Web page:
(Online) Past Trauma, Current Relationships: Integrating Nonviolent Communication and Interpersonal Neurobiology

A blue and green abstract image signifying past experience and trauma


The goal of this lively, interactive Nonviolent Communication program is to explore how early life experiences, including traumas such as adverse childhood experiences affect how we relate to people now. Participants will gain clarity about how the brain responds to challenging situations and will experience new insights into choices leading to authentic honest relationships.


Please sign up for our wait list to find out about the next time this program is offered.



This dynamic online program will be offered synchronously via Zoom—you’ll need access to a stable internet connection. Participation is encouraged. This is NOT a pre-recorded program.

The Hutchinson Center has a limited number of computers (and plenty of Wi-Fi to go around). If you’d like to participate virtually via the Hutchinson Center, please request support via the form here.


PROGRAM BENEFITS                      

Participants in this program will learn how to:

  • Strengthen and build connections with people, even in/through conflict.
  • Use neurobiology to understand what’s happening in our bodies when we’re reactive, and how to increase our self-regulation capacities.
  • Be a constructive person, partner, parent, community member, coworker, and citizen.



The comprehensive program will benefit participants from a wide variety of fields, including for-profit and nonprofit sectors, education, healthcare, criminology and social services.

Many people who have participated in this program find that it benefits their personal lives in addition to their professional lives (and vice versa).

Not sure if this program is right for you? Contact us at um.fhc.pd@maine.edu or 207.338.8002 and we can help you figure it out.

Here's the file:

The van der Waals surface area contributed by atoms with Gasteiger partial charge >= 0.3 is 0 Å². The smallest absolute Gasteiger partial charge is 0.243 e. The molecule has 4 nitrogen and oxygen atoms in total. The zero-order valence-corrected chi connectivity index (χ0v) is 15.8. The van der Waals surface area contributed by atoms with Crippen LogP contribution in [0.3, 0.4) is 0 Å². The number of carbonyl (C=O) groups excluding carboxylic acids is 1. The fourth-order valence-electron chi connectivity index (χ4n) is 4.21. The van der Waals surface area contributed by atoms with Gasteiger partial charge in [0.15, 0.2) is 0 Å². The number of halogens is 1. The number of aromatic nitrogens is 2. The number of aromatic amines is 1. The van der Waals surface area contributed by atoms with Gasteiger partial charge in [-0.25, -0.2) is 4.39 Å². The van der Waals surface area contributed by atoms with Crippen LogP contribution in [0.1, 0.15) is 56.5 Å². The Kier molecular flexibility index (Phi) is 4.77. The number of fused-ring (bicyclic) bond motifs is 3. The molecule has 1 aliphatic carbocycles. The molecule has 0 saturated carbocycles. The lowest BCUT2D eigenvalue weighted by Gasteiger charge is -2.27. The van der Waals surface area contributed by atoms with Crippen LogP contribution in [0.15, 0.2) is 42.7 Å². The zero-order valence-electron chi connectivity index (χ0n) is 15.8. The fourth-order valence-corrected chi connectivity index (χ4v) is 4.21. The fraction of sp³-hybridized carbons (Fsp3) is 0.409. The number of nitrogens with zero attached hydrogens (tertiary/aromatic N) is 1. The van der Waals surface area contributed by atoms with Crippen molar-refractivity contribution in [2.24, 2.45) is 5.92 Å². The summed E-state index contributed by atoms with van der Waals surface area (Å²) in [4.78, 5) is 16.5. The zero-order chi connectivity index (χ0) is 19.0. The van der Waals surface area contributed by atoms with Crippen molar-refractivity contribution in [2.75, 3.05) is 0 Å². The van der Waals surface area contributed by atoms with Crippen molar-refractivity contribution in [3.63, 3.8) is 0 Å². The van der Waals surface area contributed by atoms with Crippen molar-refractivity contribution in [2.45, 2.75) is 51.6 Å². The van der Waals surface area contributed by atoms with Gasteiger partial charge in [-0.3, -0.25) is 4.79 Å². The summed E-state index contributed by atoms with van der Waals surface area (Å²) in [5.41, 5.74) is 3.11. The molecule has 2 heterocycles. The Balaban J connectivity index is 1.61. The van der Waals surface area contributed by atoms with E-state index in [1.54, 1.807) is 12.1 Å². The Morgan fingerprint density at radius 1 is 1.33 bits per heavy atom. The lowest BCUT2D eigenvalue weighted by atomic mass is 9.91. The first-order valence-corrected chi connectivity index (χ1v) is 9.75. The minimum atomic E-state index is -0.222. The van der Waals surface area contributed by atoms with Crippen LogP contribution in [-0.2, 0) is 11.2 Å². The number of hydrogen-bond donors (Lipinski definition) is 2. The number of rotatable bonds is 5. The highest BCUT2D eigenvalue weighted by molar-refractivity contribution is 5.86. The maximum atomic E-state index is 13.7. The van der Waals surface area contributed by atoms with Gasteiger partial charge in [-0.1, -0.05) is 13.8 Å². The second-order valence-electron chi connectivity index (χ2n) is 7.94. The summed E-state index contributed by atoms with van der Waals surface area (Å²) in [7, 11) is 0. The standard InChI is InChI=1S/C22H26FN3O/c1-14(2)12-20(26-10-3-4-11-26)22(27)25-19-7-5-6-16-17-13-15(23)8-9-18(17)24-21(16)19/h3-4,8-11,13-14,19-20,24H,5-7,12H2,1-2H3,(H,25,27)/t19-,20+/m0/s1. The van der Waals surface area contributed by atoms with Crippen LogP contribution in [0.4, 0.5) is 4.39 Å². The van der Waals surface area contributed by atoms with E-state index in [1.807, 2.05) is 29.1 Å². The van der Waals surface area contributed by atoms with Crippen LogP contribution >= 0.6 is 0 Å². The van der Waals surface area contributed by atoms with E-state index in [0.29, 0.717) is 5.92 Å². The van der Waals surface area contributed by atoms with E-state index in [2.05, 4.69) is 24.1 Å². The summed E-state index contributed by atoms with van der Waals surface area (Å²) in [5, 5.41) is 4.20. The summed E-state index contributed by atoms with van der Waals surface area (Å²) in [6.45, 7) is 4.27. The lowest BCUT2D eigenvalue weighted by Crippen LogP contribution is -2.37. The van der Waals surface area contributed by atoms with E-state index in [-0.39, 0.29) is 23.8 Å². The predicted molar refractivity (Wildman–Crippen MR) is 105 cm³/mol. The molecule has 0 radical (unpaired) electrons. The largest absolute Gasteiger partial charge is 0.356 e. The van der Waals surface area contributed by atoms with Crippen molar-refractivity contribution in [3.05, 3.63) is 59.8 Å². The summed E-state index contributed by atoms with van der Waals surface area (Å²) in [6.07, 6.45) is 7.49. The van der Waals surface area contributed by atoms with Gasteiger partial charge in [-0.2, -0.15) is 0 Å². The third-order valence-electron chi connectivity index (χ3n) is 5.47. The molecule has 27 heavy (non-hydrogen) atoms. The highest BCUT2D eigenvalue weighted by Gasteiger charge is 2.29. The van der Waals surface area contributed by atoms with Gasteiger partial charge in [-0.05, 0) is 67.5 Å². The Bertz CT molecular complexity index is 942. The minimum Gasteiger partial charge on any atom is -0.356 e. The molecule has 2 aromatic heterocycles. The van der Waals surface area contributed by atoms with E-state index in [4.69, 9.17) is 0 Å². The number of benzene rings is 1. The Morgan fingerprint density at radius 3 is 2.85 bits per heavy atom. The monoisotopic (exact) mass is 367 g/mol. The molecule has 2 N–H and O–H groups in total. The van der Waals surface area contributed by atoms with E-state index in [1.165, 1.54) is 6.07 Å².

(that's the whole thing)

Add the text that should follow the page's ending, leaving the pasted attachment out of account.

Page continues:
photo of Peggy Smith

Peggy Smith, M.A., (she/her/hers) has more than four decades of teaching experience. She earned a master’s degree from the University of Pennsylvania and is a certified trainer with the International Center for Nonviolent Communication. A co-founder of the Maine NVC Network, Smith is at the forefront of bringing empathic thinking and communicating to the midcoast Maine region. Since 1991, Smith has studied with Zen teacher and peace activist Thich Nhat Hanh and is a dharma teacher within his tradition. Smith lives in Lincolnville, Maine and greets the day watching the sunrise over Islesboro. Learn more about Peggy Smith here.




Click here for more information about paying for your professional development, including information about need-based scholarships, group discounts and tips on how to get your employer on board.

Current UMaine students are eligible for a 20% discount. Use code STUDENT20 at checkout.



20 participants



12.5 hours / 1.2 CEUs are available.

Certificate for completing the entirety of this course

Learn more about Continuing Education Units here.

This course is considered a Level 1 Nonviolent Communication training.


For more information or to request an accommodation contact um.fhc.pd@maine.edu; 207.338.8002.

"This program has encouraged me to stop, pause, and check-in with myself before responding—to name the feelings and needs that may be present—before rushing to communicate. It was super helpful." past participant